Joining an anti-tax group in questioning the constitutionality of the Public Company Accounting Oversight Board is a one-partner Law Vegas auditing firm, Beckstead and Watts LLP.

The legal team for the Free Enterprise Fund, which filed the suit in Washington federal court on Tuesday, includes Kenneth Starr, the special prosecutor in the Monica Lewinsky scandal, and former U.S. Assistant Attorney General for legal policy Viet Dinh. The lead attorney is Michael Carvin, a partner at Washington-based Jones Day who specializes in constitutional litigation. Two attorneys with the Competitiveness Enterprise Institute, a Washington, D.C.-based libertarian think tank, which published a paper questioning the PCAOB's appointment process last fall, will also represent the plaintiffs.

The filing says that the PCAOB's structure violates the appointments clause of the Constitution. The five-member board is selected by the unanimous approval of the Securities and Exchange Commission, not by either the president -- which would require Senate approval -- or by the courts or a department head of an agency.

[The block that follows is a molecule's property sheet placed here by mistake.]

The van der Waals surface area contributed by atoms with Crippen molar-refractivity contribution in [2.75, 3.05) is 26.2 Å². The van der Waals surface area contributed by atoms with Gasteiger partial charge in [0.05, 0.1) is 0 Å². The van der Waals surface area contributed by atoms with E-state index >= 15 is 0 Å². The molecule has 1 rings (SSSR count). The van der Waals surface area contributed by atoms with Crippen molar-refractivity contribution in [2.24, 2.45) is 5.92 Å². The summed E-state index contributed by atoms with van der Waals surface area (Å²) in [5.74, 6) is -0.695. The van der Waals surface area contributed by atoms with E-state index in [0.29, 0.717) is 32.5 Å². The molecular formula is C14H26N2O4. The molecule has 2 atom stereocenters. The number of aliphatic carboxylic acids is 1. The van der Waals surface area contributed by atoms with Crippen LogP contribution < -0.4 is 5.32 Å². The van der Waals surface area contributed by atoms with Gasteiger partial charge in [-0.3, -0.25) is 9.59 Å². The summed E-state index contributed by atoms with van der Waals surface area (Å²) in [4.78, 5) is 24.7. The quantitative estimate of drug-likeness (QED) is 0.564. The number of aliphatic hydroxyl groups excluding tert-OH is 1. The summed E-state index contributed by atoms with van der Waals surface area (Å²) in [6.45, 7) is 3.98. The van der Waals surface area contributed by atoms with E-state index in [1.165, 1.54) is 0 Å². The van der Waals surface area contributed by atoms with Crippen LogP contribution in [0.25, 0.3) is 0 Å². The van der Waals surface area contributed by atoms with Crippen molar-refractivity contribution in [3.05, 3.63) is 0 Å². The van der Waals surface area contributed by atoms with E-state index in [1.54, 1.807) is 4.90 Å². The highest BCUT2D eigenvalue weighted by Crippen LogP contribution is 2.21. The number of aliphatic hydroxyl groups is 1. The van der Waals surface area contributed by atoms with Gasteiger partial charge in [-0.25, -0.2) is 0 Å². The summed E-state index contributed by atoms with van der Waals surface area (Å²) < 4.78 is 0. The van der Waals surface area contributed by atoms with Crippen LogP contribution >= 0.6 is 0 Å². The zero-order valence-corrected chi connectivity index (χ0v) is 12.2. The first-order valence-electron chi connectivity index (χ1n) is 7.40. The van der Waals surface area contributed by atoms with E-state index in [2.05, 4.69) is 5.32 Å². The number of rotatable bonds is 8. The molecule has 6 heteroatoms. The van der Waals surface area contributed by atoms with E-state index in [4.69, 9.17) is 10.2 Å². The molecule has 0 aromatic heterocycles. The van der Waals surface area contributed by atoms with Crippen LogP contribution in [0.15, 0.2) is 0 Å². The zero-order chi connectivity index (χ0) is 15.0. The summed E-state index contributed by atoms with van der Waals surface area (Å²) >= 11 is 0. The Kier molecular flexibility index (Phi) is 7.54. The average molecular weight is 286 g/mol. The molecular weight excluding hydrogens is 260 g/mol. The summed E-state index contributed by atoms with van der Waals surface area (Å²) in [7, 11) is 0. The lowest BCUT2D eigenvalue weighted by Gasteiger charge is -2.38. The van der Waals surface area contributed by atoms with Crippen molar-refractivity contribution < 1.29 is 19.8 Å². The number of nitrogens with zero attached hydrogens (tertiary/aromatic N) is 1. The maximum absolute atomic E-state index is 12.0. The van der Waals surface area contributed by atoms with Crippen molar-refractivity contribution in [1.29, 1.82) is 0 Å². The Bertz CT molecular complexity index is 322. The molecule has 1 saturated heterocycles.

According to the PCAOB report issued in September 2005, Beckstead handles audits for what the firm calls micro-cap and development companies -- businesses with little to no operations, assets or market capitalization. Beckstead had been handling more than 60 clients when seven PCAOB inspectors came to review the firm's work for two weeks in May 2004.

The inspectors found deficiencies in half of the 16 audits they reviewed, most relating to a lack of documentation.

In a June 2005 response to the PCAOB's preliminary report, the firm said that investors usually understand the high risk they are taking with any of the companies in the niche market, and also said that the majority of the audit clients that had going-concerns listed on their audit reports now were facing significant non-operating losses.The firm wrote that it is a struggle "to perform audits in conformity with the requirements of SOX and the board working within the real cost constraints of our clients." While Beckstead stated that it respectfully disagreed with the findings of the board, the firm said that it has decided to reduce its client base to "just over 10." Beckstead lists a dozen clients on its Web site, , which also has a link to the public version of the PCAOB report.

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